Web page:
The woman is infuriating. So stubborn, so needlessly argumentative. You’d think she had a demon inside her. It irritates him all the more that at a moment like this he’s resorting to religious imagery.

He strokes her neck and whispers, “At a word from me. . .”

He doesn’t have to finish the quotation, they’ve both studied the history of the Roman Empire. Caligula. At a word from me this head comes off.

She’s pushing him to the ground at the same time as he’s pulling her. From the years of fighting he knows how to fall without injuring himself, how to keep her balanced on top of him as if she were a priceless and dangerous weapon.

When she’s older and she reads about pheromones, it is a relief to think about desire that way, molecules leaping from his body to hers, from hers to his. It pleases her to have an explanation.

Science answers so many questions, doesn’t it? The chemical composition of the human body, for instance. Carbon and water is what we mostly come down to; I still remember learning that in high school. It amazes me even now.

The girl natters on about it.

“A random bunch of chemicals,” she tells her parents, the servants, anyone who’ll listen. “That’s all we are. Why do we think we’re so special?”

Her mother is horrified.

“Why are we letting her study this?”

“What can you do about it? It’s already in my brain and you can’t take it out again.”

Pressed by Chlotilde, the girl finds she has difficulty explaining what “chemicals” are. Or “elements.” The scientific terms are dear to her despite their slipperiness.  She’s like a tone-deaf child happily plonking piano keys.

“As if that explains everything,” Chlotilde complains later to the other servants. The chauffer leans in the doorway, the maid and housekeeper sit at the kitchen table. By this time of night they’re usually too tired to do anything but be together for a few moments.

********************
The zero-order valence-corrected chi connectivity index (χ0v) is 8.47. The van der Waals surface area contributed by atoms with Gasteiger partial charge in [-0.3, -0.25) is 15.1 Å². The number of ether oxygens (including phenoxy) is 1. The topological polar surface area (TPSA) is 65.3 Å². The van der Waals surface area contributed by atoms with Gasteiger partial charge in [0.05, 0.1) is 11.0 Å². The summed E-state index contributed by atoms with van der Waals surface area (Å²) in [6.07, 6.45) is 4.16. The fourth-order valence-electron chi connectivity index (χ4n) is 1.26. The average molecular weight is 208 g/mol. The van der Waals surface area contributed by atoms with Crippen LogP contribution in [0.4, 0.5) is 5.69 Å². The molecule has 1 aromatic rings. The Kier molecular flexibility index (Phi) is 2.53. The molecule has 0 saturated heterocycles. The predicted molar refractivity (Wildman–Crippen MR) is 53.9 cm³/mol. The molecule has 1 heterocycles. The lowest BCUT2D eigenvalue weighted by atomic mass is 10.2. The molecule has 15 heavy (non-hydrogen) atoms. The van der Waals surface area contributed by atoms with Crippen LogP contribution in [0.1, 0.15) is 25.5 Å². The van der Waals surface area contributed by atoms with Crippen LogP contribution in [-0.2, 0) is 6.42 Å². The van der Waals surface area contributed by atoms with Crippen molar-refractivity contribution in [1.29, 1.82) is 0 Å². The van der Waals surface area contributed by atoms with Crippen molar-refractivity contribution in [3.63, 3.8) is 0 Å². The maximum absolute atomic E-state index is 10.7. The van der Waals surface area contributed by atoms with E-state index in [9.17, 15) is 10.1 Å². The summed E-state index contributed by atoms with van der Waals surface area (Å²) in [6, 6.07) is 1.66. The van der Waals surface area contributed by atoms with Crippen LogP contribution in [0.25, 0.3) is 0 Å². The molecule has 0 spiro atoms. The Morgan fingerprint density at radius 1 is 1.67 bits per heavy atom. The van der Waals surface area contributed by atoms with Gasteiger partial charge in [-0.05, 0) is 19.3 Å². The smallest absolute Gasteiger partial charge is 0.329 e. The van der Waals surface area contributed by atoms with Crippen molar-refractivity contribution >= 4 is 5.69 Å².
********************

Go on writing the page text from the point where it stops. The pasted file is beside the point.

“Because they’ve figured out what our bodies are made of, it means there’s no God? Have you ever heard anything so foolish?”

They shake their heads.

As she wrings out the dishcloth she sees the moon edging into view of the kitchen window.

“Moon, I greet you,” she says, like her mother, her mother’s mother before her. “I ask health for all.”

“Prosperity,” the maid adds.

The chauffer: “An end to war and sickness.”

It makes her stop, take a breath.

Carbon and water.

With tongs she pulls out a charcoal from a burner on the stove, sets it on a small plate at the table. She takes a tumbler of clear glass and fills it with water. “Wait, I forgot.” She throws a pinch of salt into the glass. They watch it cloud the water.

This is what we’re made of,” she says.

“Uh-hmmm.” The others have become the audience. They wait for more.

“How do you put those two together to get people?”

“Yes indeed.”

They approve her dramatic staging, the way she’s worked toward the rhetorical question.

Chlotilde points to her little finger, holding it out from the rest. Simplifying the question, narrowing it down.

“Tell me how you get this finger by putting those two together? That’s God.”

“Yes indeed.”

It’s all in the gap, you know, between the carbon and the water.

Don’t get the idea that I had nothing to do but sit on the beach and think. What an easy life that would have been. I’ve earned my living; before I retired I taught foreign languages and gave lessons in piano. Those were the sorts of things, the only things, that girls like me were supposed to learn. Accomplishments to make me pleasing to my suitors. If I hadn’t insisted on going to the university, who knows what nice, respectable boy I would have met?

Sometimes my husband sends men here to give me money. Maybe he thinks of it as alimony. Or he worries that some reporter will track me down one day and how will it look if I’m in desperate poverty? At the beginning the men he sent were thugs, assassins, they had orders to get rid of me if it looked like I was starting to make trouble for him. There was no chance of that. I was quiet as the grave. I hoped I would get time off for good behavior, or at least a chance to visit my son.

I know you don’t want to hear this. You admire him, as do many people. As do I, to a certain extent. You can choose to believe it as you like.

The order of expulsion is short and direct. She is given a week to leave the country. After that date there are standing orders to shoot her on sight.

This doesn’t stop her from one last confrontation with her husband. She makes it as far as the main staircase before one of his lieutenants notices her.

“Dramatic, isn’t it?” she tells the lieutenant. “Enemy of the people showing up at the presidential palace. And the damndest thing is, it’s still called a palace. Did I dream the Revolution?”